category: culture

Why Amazon Is Superior to the iTunes Store


If you’re like me, you rarely watch live TV for your favorite tv shows. Several years ago, DVR’s and Tivo freed us of the need to watch in real-time (or have to suffer through commercials). The requirement of having to be in front of of the TV at 8 pm for a show? How archaic! Then, the Netflix age hit, the online clips age hit, etcโ€ฆ and we became less and less dependent on even DVR’ing, with many of us cutting our cable subscriptions altogether. Some friends of mine actually even wait until a series’s season has been released in full, in order to view it on their own terms, or in marathon sessions without the need to wait a week for a new episode, on whatever medium (laptop, DVD, desktop, tablet) and, of course, no commercials, at all.

But many of us also do what I do — buy single episodes online as-they-go, whether because we don’t have cable, missed the episode, forgot to DVR it, or just plain ol’ prefer the convenience of watching it sans commercial, on our own terms, but don’t want to wait for the studio’s release of the season in full. It is yet another example of the a la carte, ‘choose your own adventure’ approach to TV shows nowadays.

Let’s say I missed a Sons of Anarchyย episode. FX, like AMC (but unlike FOX and unlike the CW), does not show its episodes online. So if you miss an episode, you’re sh*t out of luck — the only way to catch it is to now pony up and buy it. (In contrast, some networks like FOX or the CW or NBC will air episodes of most shows on their website — commercials included, though, and one has to watch on one’s computer or tablet, plus the streaming can be glitchy.) Guess it’s up to each company to decide what’s best for their own business model — airing the episode for a few weeks online may create interest in the show, as well as online ad revenue, but you’re also missing out on forcing folks to pony up cash for the content.)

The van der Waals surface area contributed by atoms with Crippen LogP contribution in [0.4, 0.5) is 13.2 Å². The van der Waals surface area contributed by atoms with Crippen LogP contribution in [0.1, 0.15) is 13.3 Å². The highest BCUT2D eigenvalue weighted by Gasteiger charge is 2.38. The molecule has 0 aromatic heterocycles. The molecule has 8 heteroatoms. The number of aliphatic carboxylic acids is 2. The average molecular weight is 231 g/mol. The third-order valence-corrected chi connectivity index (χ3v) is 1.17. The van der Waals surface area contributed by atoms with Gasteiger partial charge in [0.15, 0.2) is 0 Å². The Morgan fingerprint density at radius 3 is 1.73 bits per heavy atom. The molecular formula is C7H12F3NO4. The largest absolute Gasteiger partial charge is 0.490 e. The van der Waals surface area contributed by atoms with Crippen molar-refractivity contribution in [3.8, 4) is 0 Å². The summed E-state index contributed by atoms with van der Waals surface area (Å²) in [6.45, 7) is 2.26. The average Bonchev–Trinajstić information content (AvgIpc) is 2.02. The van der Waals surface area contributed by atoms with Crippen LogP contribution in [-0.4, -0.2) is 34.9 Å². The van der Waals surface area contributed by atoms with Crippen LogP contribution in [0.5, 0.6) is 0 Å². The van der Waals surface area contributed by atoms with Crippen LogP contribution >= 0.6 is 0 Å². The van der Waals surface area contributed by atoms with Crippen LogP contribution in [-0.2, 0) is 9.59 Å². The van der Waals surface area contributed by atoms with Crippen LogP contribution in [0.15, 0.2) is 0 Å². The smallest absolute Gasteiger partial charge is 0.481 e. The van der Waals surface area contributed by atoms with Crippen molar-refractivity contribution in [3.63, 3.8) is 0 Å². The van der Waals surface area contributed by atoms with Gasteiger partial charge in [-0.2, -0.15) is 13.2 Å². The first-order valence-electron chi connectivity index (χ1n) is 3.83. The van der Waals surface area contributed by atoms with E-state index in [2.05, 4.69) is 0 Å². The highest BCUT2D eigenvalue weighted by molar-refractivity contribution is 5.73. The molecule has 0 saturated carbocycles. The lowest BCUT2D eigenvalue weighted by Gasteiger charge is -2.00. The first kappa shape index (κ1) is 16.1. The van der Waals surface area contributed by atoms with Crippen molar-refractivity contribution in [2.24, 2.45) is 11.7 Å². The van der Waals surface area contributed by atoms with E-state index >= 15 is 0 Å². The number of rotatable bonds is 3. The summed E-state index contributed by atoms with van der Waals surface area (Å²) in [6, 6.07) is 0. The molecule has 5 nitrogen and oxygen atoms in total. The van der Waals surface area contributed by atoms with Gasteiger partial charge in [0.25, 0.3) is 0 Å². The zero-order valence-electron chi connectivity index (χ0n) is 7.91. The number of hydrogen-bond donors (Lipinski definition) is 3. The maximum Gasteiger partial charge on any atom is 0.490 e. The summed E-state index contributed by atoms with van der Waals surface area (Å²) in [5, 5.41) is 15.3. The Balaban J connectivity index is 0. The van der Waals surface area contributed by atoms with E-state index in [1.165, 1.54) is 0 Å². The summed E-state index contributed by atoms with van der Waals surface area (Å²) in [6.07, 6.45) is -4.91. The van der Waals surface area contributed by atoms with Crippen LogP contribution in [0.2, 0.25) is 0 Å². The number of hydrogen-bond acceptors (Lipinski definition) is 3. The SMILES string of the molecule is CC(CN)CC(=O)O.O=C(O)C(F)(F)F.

I can buy an episode of virtually any show on or I can buy it on iTunes (and then watch it on a computer, tablet, or on my TV via Roku, etc). So, which to choose? Amazon or iTunes? Both charge the same amount but I’ve noticed Amazon is far superior to iTunes, for several reasons:

1) You can see which company has a bit more integrity about pricing and isn’t trying to bait-and-switch the consumer. Amazon makes it abundantly clear that you have two options: purchasing the standard definition episode for $1.99 or the high definition version for $2.99. The choice is yours and either option is incredibly easy to access. In fact, when you search for a series or episode, Amazon’s default is to show you the cheaper, $1.99 option. Classy, Jeff. Classy. This is what you’ll get if you search for Vampire Diaries, Season 5 episodes, for example:


(Apologies if you can’t see it clearly but it leads you to the $1.99 option, which kindly ย points out (the bold, blue) that it’s also available in HD (if you click on that, it’ll then take you to the $2.99 option).

In stark contrast, the iTunes Store’s default is to pitch you the more expensive, $2.99 option. Worst yet, it makes it quite tricky to find the $1.99 standard definition option, even if you’re looking for it, unless you are already familiar with the system. (This, aside from the quirky system that does not even take you to the most recent season if you search for a show and, also, displays ย the seasons in a non-sequential, random order.) This is what you’ll get when you go to Season 5 of Vampire Diaries in the iTunes Store: